For thousands of years, people who lived among oaks in the Northern Hemisphere relied heavily on acorns as a food source. In fact, acorns and chestnuts were the primary sources of carbohydrates until the domestication of agriculture and wheat, starting 10,000 years ago. Even after the large-scale production of grains, acorns continued to be an important food staple. Peoples who ate acorns as a mainstay are now called baleocultures. Sadly, the processing of acorn food in our modern world is a mostly lost cultural skill. Luckily, however, there are some traditions globally that continue it, including Korea, and there is a resurgence of interest in wild-crafting and post-industrial-age survival foods.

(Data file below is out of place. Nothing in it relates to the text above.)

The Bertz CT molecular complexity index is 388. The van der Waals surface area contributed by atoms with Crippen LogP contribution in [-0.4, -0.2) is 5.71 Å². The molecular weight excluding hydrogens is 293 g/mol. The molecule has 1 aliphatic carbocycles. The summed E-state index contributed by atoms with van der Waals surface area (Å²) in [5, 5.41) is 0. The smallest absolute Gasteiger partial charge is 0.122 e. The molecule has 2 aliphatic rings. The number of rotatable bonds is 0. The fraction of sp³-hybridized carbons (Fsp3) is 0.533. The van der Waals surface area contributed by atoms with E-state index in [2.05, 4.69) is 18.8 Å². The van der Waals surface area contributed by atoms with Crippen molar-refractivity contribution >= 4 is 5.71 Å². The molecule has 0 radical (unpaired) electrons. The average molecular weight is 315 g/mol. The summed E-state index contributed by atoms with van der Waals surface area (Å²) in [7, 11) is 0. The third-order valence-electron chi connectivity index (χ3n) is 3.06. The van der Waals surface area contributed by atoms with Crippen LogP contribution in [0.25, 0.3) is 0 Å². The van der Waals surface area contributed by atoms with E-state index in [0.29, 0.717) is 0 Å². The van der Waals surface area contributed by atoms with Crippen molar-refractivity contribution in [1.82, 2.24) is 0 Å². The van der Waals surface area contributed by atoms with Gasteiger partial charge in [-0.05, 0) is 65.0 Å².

In California, acorns constituted the primary diet of more than 3/4 of all Native American tribes. For some, acorns comprised up to 45% of their diet! Acorns were second to only salt among food items traded among Indians. Some tribal families, including the Miwok in Yosemite Valley, ate up to 500 lbs. of acorns a year! Acorns were made into a variety of mushes and breads. Nutritionally, depending upon the species, acorns are made up of 18% fat, 6% protein, are made up of 68% carbohydrates, and contain significant amounts of Vit. A & C.